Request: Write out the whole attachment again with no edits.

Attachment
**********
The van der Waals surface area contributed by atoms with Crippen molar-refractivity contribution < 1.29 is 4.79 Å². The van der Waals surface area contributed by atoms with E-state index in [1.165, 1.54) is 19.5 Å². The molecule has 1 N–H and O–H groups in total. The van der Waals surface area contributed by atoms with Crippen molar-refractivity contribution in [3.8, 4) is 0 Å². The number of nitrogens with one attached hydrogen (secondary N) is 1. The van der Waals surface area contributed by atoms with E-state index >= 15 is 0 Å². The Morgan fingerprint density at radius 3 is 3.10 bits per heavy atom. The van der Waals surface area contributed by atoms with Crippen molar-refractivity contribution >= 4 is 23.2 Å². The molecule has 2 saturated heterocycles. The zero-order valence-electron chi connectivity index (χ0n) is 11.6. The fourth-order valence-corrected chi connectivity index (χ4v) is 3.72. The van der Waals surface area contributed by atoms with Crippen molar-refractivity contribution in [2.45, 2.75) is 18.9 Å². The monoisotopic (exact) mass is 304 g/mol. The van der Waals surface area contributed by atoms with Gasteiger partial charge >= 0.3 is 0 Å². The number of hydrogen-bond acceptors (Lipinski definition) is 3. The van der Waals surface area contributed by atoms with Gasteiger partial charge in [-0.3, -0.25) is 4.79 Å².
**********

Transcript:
The van der Waals surface area contributed by atoms with Crippen molar-refractivity contribution < 1.29 is 4.79 Å². The van der Waals surface area contributed by atoms with E-state index in [1.165, 1.54) is 19.5 Å². The molecule has 1 N–H and O–H groups in total. The van der Waals surface area contributed by atoms with Crippen molar-refractivity contribution in [3.8, 4) is 0 Å². The number of nitrogens with one attached hydrogen (secondary N) is 1. The van der Waals surface area contributed by atoms with E-state index >= 15 is 0 Å². The Morgan fingerprint density at radius 3 is 3.10 bits per heavy atom. The van der Waals surface area contributed by atoms with Crippen molar-refractivity contribution >= 4 is 23.2 Å². The molecule has 2 saturated heterocycles. The zero-order valence-electron chi connectivity index (χ0n) is 11.6. The fourth-order valence-corrected chi connectivity index (χ4v) is 3.72. The van der Waals surface area contributed by atoms with Crippen molar-refractivity contribution in [2.45, 2.75) is 18.9 Å². The monoisotopic (exact) mass is 304 g/mol. The van der Waals surface area contributed by atoms with Gasteiger partial charge >= 0.3 is 0 Å². The number of hydrogen-bond acceptors (Lipinski definition) is 3. The van der Waals surface area contributed by atoms with Gasteiger partial charge in [-0.3, -0.25) is 4.79 Å².